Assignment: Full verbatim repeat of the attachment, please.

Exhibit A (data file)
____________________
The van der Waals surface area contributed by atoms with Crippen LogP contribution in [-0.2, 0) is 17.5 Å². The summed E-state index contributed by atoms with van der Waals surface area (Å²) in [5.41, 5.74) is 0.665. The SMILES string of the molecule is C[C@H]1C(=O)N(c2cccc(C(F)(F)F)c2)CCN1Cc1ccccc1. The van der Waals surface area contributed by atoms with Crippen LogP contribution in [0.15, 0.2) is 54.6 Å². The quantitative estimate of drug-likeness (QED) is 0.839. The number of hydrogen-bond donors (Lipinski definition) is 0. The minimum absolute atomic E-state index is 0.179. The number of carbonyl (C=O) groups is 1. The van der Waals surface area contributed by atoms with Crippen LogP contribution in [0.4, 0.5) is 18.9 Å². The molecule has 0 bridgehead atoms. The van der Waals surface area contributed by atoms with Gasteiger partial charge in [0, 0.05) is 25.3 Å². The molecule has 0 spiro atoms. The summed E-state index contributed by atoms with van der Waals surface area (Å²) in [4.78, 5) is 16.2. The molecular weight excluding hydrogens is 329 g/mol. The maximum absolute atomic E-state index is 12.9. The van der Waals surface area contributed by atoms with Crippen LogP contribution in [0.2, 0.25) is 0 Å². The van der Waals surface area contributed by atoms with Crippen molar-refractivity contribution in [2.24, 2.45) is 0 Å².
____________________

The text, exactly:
The van der Waals surface area contributed by atoms with Crippen LogP contribution in [-0.2, 0) is 17.5 Å². The summed E-state index contributed by atoms with van der Waals surface area (Å²) in [5.41, 5.74) is 0.665. The SMILES string of the molecule is C[C@H]1C(=O)N(c2cccc(C(F)(F)F)c2)CCN1Cc1ccccc1. The van der Waals surface area contributed by atoms with Crippen LogP contribution in [0.15, 0.2) is 54.6 Å². The quantitative estimate of drug-likeness (QED) is 0.839. The number of hydrogen-bond donors (Lipinski definition) is 0. The minimum absolute atomic E-state index is 0.179. The number of carbonyl (C=O) groups is 1. The van der Waals surface area contributed by atoms with Crippen LogP contribution in [0.4, 0.5) is 18.9 Å². The molecule has 0 bridgehead atoms. The van der Waals surface area contributed by atoms with Gasteiger partial charge in [0, 0.05) is 25.3 Å². The molecule has 0 spiro atoms. The summed E-state index contributed by atoms with van der Waals surface area (Å²) in [4.78, 5) is 16.2. The molecular weight excluding hydrogens is 329 g/mol. The maximum absolute atomic E-state index is 12.9. The van der Waals surface area contributed by atoms with Crippen LogP contribution in [0.2, 0.25) is 0 Å². The van der Waals surface area contributed by atoms with Crippen molar-refractivity contribution in [2.24, 2.45) is 0 Å².